This movie is not a religious movie. And yet it is deeply grounded in spirituality and the universality of this idea of spiritual wandering. I wouldn’t recommend this to my Christian friends. And yet, I would recommend this to my Christian friends. Because this really is a movie grounded in the ideals and ideas of Parables and morality plays. I would go so far as to say that the Knight of Cups is nothing more than a modern retelling of the Jesus’ parable of the prodigal son. And I would even go so far as to say that this isn’t an accident. This is Mallick’s specific intent. He actively decided he was going to make a big budget movie with enormous A-stars in it (Christian Bale, Cate Blanchett, Natalie Portman, Antonio Banderas, Brian Dennehy, so many A-listed stars that you wonder if Mallick just got permission to film a Hollywood party in the round…) that really was just a cover for Biblical story about a son that has rebelled against his father, and run off to the big city to make a name for himself.

Don’t believe me? The film opens with an audio excerpt from “The Pilgrim’s Progress” (which I believe was recited by John Gielgud). Not a derivation, not an homage… a literal cut from Pilgrim’s Progress audio track. But what is “The Pilgrim’s Progress” even about? Well, in short, it is the story of Christian, and his realization of his lostness. And as a result, it is the story of his travels from his hometown entitled “City of Destruction” on to the “Celestial City” or heaven. But Christian is very weighed down by the knowledge of his enormous sin, which he came to realize from his reading of the book in his hand (the Bible.) And it is this gigantic burden that would cause him to sink into hell… and therefore he decided he must seek out deliverance.

Is this a coincidence? Hahaha.

Soon after the movie launches we are given a narration (by Brian Dennehy) about the ancient tale of a knight from the East who was sent out by his father in search for a marvelous pearl, but, ended up drinking from a cup that caused him to drop into a deep slumber. And it is with this narration that I would submit to you we are getting slices and dices of many different parables Jesus told. The first and most obvious would be the parable of the pearl of great price. If you are unfamiliar, it’s a simple enough story, just two verses in fact. Heck, let’s just quote it here – “Again, the kingdom of heaven is like a merchant looking for fine pearls. When he found one of great value, he went away and sold everything he had and bought it.” The king sends his son off to find the meaning of life, to conquer this philosophical meaning, to bring back this elusive truth, and he basically is drugged into a stupor by life. He forgets he’s even on a search for the pearl. He loses track of his purpose or even what it was he was supposed to be searching for. Another parable that rings true here would be the parable of the Wicked Tenants.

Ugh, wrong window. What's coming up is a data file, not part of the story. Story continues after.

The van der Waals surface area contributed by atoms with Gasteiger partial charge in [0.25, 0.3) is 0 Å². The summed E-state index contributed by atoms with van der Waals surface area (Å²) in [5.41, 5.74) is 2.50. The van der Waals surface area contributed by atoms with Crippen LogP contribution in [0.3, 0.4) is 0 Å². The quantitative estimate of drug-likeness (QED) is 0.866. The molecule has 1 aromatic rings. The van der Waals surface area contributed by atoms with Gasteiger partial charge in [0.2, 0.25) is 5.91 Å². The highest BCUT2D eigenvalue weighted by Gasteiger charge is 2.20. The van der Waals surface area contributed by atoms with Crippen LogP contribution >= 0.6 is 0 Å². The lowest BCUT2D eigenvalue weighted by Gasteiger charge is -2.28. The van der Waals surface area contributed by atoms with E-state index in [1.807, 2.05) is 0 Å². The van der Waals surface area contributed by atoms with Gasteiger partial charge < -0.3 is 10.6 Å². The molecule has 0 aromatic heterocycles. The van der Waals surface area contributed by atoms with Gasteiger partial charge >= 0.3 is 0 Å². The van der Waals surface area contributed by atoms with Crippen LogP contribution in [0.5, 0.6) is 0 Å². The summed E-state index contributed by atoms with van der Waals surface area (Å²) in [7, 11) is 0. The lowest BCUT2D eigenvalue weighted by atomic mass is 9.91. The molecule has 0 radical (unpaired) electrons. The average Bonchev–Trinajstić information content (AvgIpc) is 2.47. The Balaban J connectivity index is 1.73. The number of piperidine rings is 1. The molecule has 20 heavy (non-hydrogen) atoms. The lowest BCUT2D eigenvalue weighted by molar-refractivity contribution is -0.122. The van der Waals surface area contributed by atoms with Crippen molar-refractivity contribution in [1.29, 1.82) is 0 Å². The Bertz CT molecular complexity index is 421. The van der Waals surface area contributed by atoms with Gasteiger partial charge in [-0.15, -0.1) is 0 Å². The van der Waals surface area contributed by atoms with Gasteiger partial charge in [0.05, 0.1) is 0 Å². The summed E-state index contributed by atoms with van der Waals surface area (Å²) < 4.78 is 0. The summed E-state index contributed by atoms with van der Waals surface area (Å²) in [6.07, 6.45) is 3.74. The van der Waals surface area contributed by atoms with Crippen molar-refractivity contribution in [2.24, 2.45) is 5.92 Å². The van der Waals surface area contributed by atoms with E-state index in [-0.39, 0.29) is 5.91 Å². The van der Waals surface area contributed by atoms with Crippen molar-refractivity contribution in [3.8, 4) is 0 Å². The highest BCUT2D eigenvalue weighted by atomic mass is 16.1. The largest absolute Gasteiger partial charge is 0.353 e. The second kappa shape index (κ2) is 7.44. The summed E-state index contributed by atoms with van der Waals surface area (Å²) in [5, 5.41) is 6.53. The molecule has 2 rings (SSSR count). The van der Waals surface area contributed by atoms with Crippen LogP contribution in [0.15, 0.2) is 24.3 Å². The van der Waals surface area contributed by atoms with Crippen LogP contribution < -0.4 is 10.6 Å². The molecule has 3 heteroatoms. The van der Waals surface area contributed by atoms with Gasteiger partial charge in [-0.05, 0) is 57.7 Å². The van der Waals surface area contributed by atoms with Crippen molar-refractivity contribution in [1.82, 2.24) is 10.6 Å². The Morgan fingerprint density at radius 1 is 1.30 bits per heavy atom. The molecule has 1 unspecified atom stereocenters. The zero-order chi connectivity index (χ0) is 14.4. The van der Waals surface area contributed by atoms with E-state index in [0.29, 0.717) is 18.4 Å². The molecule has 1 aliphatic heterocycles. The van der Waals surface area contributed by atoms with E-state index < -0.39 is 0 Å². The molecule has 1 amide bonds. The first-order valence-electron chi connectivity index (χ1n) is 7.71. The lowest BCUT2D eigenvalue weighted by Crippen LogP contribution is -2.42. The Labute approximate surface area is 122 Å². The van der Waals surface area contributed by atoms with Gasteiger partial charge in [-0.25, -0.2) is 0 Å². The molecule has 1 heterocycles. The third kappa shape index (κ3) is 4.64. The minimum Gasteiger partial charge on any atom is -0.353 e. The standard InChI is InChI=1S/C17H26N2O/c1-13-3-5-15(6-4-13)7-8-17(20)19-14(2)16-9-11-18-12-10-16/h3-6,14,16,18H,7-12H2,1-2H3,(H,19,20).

But the Biblical story that trumps all stories that Malick is obviously referring to here is the story of the Prodigal Son. Do you know this story? I’m sure you have a simple idea about the story if not an in depth idea. But in short, the story is all about a son who decides, you know what?!? I want my inheritance now so that I can live today. I don’t want to wait until my father passes away. And so the father gives him what will be due him later. He hands him the money. And off he goes – merrily trucking his way to frickin Las Vegas, hell-bent on playing his numbers until he hits it big – seven come eleven baby. Right?

What you don’t know about that story is that by doing this to his father, by taking his inheritance, the son just wished his father dead. To that culture, in that day… the son just flipped his father the bird, mooned him, and then pissed on his shoes in one fell swoop. In that day, everyone lived in houses that leaned on one another. They were built off one another. Their towns were close mind you. So when this pissant of a son pulls off this full gainer off the high dive, EVERYONE KNOWS ABOUT IT. And ultimately, as you know, the son ends up mucking pig stalls to make a buck because, damn it if all his money isn’t gone before he realizes. And then he gets the truly ballsy idea, man father’s servants live better than this. I’m going to go home and become a servant for my dad! Hahahaha. What a HORRIBLE idea. If I were this kid’s dad? I’d keep a sniper rifle at my side at all times, so that when he heads back to town I could knock him dead at 3 clicks.